5. Colonel T E Lawrence

Colonel T E Lawrence1888 – 1935

“Lawrence of Arabia”

RAF service: 1922-1923 (as A C Ross) 1925 -1935 (as AC Shaw)

After the 1914-18 war, Lawrence turned down a knighthood because he felt that the British had not kept his promises to the Arabs. He was King Feisal’s main advisor during the Paris Peace Conference. Despite support from Lloyd George and Woodrow Wilson, his plans for an independent Arabia were defeated, and the French subsequently moved in to Syria. He turned to writing his book “The Seven pillars of Wisdom”, described by Winston Churchill as one of the greatest books ever written in the English Language.

E. Lawrence joined the RAF on 30th August 1922 under the name of John Hume Ross. He completed basic training at RAF Uxbridge and joined the RAF School of Photography at South Farnborough on 7th November 1922 to begin training as an aerial photographer. He chose the trade of photography because his father was one of the pioneer photographers and taught him all he knew. He had been assigned photographic work for several British Museum Expeditions and exhibited at the Camera Club regularly. The Commanding Officer of the training school was Squadron Leader Guilfoyle, whose adjutant Flight Lieutenant Findlay, had met Lawrence in Cairo early in the war and the true identity of AC2 Ross was soon discovered. It seems that an officer had sold information to the Daily Express for £30 and they printed the story on the front page on 27th December 1922.  The press continued to hound him and he was forced to leave the RAF in January 1923.  Wing Commander Buxton (OC in 1953) was a student with Lawrence during his training.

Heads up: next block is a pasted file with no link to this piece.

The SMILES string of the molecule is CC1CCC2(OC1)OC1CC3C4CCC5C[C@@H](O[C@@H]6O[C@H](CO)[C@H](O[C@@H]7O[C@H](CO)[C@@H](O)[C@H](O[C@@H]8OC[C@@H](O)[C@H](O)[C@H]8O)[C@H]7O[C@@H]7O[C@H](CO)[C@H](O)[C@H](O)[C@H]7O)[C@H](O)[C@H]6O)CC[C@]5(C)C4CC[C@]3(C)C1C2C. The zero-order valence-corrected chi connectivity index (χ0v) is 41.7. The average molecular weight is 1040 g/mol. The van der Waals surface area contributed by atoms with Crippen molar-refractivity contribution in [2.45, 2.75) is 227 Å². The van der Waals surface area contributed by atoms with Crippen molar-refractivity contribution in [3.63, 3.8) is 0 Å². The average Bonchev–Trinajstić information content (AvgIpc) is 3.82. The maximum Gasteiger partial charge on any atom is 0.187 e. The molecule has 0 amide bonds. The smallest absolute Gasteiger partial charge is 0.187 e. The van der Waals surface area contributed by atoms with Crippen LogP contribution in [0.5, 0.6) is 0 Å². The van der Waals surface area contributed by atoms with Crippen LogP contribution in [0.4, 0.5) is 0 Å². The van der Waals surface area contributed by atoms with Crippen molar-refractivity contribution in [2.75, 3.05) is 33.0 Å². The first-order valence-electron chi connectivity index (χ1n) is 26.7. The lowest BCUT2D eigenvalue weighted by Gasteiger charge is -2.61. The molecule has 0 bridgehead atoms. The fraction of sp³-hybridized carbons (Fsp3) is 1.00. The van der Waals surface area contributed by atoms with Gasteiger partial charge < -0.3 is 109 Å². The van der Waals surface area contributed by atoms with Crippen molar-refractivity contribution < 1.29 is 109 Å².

By March 1923, he still wanted to find obscurity with the military and joined the Army, choosing the Tank Corps. He transferred to the RAF in August 1925 and given clerical duties. Later he became instrumental in the development of sea-planes and motor launches, both at home and abroad (India).  He changed his name to Thomas Edward Shaw in 1927 by deed poll. On the 19th May 1935, he died in a tragic accident, riding his Brough Superior motorcycle*.

(*Currently on view at the Imperial War Museum)